Abraham Lincoln's Presidency

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What factors contributed to Abraham Lincoln's successful presidency?

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Abraham Lincoln succeeded for many reasons.  One was he wasn't afraid of failure.  In 1858, he took on Senator Douglas in the race for the United States Senate in Illinois.  Few people knew who Lincoln was.  Yet, that didn't stop him from running.  Even though he lost that race, it gave him national prominence which helped him win the presidency in 1860.  

Abraham Lincoln also understood his priorities as a leader.  He was willing to do what was right for the country, even if it went his personal beliefs.  He was against slavery, but he would have allowed slavery to continue where it already existed if it meant keeping the country together.  Abraham Lincoln preached patience.  In order to eventually abolish slavery in the South, he knew he had to wait until the timing was right.  It took nearly two years after he became President for him to issue the Emancipation Proclamation.  Lincoln knew issuing the Emancipation Proclamation earlier would have run the risk of losing more of the border states.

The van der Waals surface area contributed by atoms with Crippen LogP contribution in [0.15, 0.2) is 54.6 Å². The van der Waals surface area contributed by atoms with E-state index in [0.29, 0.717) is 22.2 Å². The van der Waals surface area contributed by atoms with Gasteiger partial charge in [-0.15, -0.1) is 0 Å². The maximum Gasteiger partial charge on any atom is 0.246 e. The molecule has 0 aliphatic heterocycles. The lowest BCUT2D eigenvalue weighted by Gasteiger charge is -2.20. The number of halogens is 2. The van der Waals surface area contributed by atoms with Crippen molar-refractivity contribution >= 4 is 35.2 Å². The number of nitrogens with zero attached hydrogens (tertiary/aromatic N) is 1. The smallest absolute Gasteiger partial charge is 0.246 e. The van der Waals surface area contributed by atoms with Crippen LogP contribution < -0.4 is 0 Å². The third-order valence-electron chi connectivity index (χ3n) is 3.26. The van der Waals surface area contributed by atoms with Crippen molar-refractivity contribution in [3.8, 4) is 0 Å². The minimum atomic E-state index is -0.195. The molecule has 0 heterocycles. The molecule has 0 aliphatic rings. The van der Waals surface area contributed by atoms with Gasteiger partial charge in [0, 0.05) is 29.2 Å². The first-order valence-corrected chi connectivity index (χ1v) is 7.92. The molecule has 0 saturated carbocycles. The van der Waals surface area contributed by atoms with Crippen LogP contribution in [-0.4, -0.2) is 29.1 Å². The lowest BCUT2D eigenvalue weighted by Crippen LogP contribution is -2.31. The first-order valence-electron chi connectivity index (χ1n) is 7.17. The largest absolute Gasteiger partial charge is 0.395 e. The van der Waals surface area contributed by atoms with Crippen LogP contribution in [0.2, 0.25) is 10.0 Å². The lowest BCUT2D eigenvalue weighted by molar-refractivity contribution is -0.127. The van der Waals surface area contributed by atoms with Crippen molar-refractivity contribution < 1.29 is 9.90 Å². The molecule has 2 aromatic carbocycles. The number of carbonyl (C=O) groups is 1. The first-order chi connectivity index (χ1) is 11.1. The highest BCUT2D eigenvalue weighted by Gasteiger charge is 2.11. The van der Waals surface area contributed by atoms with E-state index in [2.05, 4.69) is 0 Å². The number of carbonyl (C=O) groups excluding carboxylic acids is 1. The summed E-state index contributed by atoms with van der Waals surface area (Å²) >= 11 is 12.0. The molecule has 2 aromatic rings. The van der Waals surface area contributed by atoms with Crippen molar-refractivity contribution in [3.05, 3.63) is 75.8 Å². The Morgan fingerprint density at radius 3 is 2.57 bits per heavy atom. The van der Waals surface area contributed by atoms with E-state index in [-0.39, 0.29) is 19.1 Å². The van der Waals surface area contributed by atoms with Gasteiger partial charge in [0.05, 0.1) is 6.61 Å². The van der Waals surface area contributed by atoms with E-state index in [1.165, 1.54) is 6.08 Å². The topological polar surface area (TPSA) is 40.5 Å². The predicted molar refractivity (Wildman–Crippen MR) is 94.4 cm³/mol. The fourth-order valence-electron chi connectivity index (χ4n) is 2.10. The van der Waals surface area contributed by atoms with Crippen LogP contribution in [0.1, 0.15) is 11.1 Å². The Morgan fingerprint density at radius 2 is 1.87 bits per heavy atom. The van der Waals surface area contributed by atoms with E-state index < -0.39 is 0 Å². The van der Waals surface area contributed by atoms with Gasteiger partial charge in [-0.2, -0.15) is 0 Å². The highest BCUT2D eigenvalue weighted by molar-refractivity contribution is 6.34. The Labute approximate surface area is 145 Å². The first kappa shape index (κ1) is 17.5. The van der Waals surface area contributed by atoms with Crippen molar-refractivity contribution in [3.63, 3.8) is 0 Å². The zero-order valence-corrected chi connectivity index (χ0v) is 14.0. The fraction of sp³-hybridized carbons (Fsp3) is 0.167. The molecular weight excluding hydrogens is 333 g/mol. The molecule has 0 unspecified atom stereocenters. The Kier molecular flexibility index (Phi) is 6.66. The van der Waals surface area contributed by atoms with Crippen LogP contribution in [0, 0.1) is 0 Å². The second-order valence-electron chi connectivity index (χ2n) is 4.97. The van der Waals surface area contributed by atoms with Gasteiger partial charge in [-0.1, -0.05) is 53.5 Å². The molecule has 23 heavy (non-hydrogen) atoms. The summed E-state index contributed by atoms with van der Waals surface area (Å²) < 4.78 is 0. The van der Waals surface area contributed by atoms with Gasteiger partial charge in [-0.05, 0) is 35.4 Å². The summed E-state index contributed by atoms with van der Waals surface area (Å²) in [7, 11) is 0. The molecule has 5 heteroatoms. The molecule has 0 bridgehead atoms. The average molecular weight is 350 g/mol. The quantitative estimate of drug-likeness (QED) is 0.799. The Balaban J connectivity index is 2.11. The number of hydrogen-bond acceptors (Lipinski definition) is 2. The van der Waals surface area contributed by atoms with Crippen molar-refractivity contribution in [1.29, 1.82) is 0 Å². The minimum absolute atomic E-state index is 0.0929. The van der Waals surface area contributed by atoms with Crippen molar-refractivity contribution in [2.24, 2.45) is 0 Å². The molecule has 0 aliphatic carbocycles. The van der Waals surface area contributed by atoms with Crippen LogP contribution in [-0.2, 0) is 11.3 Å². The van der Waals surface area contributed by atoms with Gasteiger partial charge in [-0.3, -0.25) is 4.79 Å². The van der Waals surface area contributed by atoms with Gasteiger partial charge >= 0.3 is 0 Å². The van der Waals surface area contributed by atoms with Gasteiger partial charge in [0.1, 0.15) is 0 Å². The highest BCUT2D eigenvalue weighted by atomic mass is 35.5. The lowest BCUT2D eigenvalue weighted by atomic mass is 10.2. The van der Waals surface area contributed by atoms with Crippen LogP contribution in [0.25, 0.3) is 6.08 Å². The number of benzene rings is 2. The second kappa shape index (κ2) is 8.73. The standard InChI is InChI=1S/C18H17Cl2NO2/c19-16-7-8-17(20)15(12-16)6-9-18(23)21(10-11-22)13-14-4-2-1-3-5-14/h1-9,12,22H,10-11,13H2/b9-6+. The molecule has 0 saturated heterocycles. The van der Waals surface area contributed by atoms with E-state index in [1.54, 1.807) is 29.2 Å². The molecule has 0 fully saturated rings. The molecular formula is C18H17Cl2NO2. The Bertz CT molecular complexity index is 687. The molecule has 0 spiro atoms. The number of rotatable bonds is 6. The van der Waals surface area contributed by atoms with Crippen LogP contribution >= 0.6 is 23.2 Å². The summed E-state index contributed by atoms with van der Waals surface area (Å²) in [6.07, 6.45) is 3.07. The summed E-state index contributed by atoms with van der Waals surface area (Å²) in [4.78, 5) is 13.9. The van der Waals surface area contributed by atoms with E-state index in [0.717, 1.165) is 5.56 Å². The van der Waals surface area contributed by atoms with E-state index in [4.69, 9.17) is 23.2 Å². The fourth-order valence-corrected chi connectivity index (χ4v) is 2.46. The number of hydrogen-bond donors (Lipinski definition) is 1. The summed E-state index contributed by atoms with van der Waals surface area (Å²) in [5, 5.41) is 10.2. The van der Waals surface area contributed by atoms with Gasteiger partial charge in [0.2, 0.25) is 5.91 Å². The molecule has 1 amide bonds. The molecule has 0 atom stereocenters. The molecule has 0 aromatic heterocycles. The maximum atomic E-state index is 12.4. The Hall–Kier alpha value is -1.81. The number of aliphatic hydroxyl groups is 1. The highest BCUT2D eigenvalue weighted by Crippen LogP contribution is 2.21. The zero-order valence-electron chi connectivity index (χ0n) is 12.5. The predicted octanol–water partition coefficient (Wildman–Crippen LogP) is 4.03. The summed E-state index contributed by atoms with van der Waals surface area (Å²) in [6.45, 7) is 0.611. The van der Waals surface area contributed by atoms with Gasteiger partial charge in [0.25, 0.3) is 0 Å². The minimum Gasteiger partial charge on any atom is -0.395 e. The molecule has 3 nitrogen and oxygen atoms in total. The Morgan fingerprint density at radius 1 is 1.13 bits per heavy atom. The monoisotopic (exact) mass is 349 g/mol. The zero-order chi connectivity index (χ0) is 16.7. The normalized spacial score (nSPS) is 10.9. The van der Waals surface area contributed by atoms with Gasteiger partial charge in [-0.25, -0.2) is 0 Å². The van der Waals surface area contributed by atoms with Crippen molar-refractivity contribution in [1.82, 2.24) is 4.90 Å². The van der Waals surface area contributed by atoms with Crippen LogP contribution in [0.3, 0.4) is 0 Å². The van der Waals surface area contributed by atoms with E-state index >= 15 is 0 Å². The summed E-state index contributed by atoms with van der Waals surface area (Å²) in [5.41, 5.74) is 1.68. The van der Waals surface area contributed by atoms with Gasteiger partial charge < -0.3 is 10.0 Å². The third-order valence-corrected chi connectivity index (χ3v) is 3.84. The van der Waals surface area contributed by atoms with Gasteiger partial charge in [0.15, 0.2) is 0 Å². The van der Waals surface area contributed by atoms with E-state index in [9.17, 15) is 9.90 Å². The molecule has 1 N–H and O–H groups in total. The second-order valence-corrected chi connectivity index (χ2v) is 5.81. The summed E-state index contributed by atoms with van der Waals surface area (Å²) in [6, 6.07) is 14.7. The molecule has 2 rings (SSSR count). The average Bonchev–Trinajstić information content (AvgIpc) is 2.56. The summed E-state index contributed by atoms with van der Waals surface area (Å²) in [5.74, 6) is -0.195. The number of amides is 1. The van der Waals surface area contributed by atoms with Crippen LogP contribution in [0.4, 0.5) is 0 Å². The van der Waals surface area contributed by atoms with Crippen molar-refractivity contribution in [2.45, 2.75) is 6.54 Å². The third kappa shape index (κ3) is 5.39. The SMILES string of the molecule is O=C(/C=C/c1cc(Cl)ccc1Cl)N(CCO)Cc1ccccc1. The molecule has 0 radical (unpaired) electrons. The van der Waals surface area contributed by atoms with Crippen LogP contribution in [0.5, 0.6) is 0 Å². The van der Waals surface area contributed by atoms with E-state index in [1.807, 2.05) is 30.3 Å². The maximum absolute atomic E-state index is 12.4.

Finally, Lincoln was willing to do some unusual things.  For example, to help ensure that Maryland,  a border state, would stay in the Union, he detained some of the legislators in Maryland who were willing to vote for secession.  After the vote was taken, he had these legislators released. This ensured that Maryland would remain in the Union.  If Maryland would have seceded, Washington, DC would have been completely cut off from Union.  This could not happen in Lincoln's mind.  Thus, those legislators who favored secession were arrested.  There are many reasons why Abraham Lincoln was successful.

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